Talking to Your Family and Friends About Ankylosing Spondylitis

Medically Reviewed by Jennifer Robinson, MD on June 15, 2022
3 min read

Living with ankylosing spondylitis (AS) can affect your relationships at work, at home, and in your social life -- just like any chronic condition can. But it’s not something you have to go through on your own.

When you open up to those who are closest to you about how AS affects your life and body, it can help them know how best to support you. And when the people around you have a chance to accept and understand your condition, it can help you deal with the extra challenges you face in your everyday life. Plus, it will help you feel understood and not alone.

Sharing about a lifelong condition like AS can be very personal. How you decide to talk about your health is completely up to you, including who you tell and what level of detail you feel comfortable sharing.

There may be times when you find you need to reschedule plans or ask for help with certain tasks. The people closest to you will be most affected by your AS, especially if you spend much of your time with them day to day.

You might also sometimes feel sad or frustrated about your condition, or not want to let people down or miss out on group activities. But the more clearly and consistently you communicate with the people you love, the more it may help them to be there for you in your ups and downs.

It can be tricky knowing what to say about your condition and how to say it, even with loved ones. It’s usually best to keep whatever you share as simple and straightforward as possible.

If you want to explain AS, stick to the basics unless they ask for details. If you’re sharing how you feel, try to be specific. You could start by talking about the symptoms that bother you most.

If you need help with certain tasks or can’t do an activity, help your loved one understand why. Explain what your physical limitations or issues are and why you are concerned about moving your body in that way.

Your family and friends may not know much about AS. Help them understand what AS is and how it affects your daily life.

If you feel comfortable, you might want to invite your partner, a friend, or a family member to come to one of your doctor’s visits. That way they can learn more about your AS directly and can ask any questions.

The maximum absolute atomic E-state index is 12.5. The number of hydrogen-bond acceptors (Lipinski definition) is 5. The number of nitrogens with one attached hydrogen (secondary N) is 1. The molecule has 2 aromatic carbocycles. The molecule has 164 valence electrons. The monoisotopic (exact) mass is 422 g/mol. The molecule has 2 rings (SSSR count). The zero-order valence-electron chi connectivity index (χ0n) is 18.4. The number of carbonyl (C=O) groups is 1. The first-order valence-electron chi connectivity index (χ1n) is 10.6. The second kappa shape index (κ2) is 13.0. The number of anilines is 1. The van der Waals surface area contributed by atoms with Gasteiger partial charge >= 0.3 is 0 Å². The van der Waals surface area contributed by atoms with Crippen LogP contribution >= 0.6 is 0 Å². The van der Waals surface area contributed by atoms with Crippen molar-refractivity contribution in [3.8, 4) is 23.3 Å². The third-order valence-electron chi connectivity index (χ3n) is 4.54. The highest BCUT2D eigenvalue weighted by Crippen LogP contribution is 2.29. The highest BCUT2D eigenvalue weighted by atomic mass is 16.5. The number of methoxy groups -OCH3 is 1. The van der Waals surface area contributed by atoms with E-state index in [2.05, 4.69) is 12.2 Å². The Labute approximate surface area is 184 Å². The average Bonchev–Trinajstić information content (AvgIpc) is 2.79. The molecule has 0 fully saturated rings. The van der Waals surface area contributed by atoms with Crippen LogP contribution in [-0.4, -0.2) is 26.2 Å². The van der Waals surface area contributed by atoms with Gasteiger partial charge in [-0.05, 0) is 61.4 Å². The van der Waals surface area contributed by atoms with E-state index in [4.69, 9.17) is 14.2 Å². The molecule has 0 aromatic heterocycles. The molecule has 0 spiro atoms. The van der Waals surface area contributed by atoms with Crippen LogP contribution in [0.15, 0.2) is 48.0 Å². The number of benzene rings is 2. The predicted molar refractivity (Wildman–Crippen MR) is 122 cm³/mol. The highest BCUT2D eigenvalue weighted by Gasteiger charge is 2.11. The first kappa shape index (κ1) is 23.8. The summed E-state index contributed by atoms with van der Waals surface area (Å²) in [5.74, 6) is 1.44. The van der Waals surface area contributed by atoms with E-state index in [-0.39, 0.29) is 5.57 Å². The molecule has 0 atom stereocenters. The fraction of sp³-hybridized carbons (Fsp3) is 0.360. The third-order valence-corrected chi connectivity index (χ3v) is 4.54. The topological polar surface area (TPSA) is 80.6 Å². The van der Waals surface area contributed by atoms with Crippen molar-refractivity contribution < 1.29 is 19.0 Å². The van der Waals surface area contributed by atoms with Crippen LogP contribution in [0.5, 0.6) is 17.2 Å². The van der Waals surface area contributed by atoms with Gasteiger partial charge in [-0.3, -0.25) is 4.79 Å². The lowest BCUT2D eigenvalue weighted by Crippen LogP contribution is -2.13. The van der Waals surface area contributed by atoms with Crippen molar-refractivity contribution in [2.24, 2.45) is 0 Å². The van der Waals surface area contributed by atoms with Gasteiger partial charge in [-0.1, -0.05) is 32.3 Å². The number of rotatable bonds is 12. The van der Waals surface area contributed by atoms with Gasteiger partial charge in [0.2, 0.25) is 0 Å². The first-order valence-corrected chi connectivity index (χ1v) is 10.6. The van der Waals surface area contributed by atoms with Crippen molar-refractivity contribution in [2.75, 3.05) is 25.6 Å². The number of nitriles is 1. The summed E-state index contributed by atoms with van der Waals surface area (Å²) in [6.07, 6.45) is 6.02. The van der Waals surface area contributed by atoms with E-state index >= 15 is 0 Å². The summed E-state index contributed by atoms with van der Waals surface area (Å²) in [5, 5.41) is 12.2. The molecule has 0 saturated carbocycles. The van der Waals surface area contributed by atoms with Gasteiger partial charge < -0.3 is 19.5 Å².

If AS brings physical limitations, you might need extra help doing tasks at home or at work. Although it might feel hard to ask for help, it can be a good way to let someone in to your experience and give them a chance to connect.

AS symptoms can affect your everyday life, so it can be helpful to let people know if pain, stiffness, and fatigue might change some of your daily habits. It might keep you from doing certain activities or change how you do them.

When people understand that, they can also see why AS might cause you stress that affects your mood. It might help for you to discuss some of your feelings with someone who is close to you.

Remember, AS symptoms are things that you feel but the people around you might not be able to see. For instance, fatigue is a common symptom that many people will not realize you might be dealing with.

If you have a bad flare-up of AS symptoms, let your loved ones know so they can be extra aware of your needs.

The people in your life might not know about the ways you handle your AS. You may want to tell them about your treatment plan so they will know what to expect. That might include the physical activity you need to do, any nutritional needs that help manage your AS, and medications you take.

Organizations like the Spondylitis Association of America (SAA) are dedicated to helping people with AS. They offer many resources about AS to help you and your loved ones better understand this condition and get support for it.